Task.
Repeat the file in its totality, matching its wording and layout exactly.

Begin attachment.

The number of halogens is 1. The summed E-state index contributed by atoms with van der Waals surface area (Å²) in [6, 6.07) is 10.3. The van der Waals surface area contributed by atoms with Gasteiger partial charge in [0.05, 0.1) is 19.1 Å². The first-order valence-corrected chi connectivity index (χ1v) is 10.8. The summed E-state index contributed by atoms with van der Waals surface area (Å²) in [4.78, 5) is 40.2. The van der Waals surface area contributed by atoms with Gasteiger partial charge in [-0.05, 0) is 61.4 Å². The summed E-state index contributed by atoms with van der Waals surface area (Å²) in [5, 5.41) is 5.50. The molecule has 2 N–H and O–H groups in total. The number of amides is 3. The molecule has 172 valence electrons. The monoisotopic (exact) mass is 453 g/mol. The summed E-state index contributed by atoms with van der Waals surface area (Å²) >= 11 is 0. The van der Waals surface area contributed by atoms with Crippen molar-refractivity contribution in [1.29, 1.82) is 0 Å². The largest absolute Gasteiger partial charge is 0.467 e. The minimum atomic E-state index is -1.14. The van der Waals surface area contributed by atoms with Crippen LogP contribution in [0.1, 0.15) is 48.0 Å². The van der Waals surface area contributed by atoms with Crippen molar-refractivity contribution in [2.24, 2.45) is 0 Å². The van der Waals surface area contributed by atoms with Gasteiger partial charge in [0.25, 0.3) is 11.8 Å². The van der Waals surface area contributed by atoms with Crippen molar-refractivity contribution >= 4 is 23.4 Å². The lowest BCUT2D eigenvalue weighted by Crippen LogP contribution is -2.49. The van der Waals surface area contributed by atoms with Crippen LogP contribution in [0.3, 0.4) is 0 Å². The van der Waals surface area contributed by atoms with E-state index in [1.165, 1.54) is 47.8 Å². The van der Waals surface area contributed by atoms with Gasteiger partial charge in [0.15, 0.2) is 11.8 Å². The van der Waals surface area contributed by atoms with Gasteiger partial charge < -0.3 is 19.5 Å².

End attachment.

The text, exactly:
The number of halogens is 1. The summed E-state index contributed by atoms with van der Waals surface area (Å²) in [6, 6.07) is 10.3. The van der Waals surface area contributed by atoms with Gasteiger partial charge in [0.05, 0.1) is 19.1 Å². The first-order valence-corrected chi connectivity index (χ1v) is 10.8. The summed E-state index contributed by atoms with van der Waals surface area (Å²) in [4.78, 5) is 40.2. The van der Waals surface area contributed by atoms with Gasteiger partial charge in [-0.05, 0) is 61.4 Å². The summed E-state index contributed by atoms with van der Waals surface area (Å²) in [5, 5.41) is 5.50. The molecule has 2 N–H and O–H groups in total. The number of amides is 3. The molecule has 172 valence electrons. The monoisotopic (exact) mass is 453 g/mol. The summed E-state index contributed by atoms with van der Waals surface area (Å²) >= 11 is 0. The van der Waals surface area contributed by atoms with Crippen molar-refractivity contribution in [1.29, 1.82) is 0 Å². The largest absolute Gasteiger partial charge is 0.467 e. The minimum atomic E-state index is -1.14. The van der Waals surface area contributed by atoms with Crippen LogP contribution in [0.1, 0.15) is 48.0 Å². The van der Waals surface area contributed by atoms with Crippen molar-refractivity contribution in [2.24, 2.45) is 0 Å². The van der Waals surface area contributed by atoms with Gasteiger partial charge in [0.25, 0.3) is 11.8 Å². The van der Waals surface area contributed by atoms with Crippen molar-refractivity contribution >= 4 is 23.4 Å². The lowest BCUT2D eigenvalue weighted by Crippen LogP contribution is -2.49. The van der Waals surface area contributed by atoms with Crippen LogP contribution in [0.3, 0.4) is 0 Å². The van der Waals surface area contributed by atoms with E-state index in [1.165, 1.54) is 47.8 Å². The van der Waals surface area contributed by atoms with Gasteiger partial charge in [0.15, 0.2) is 11.8 Å². The van der Waals surface area contributed by atoms with Gasteiger partial charge < -0.3 is 19.5 Å².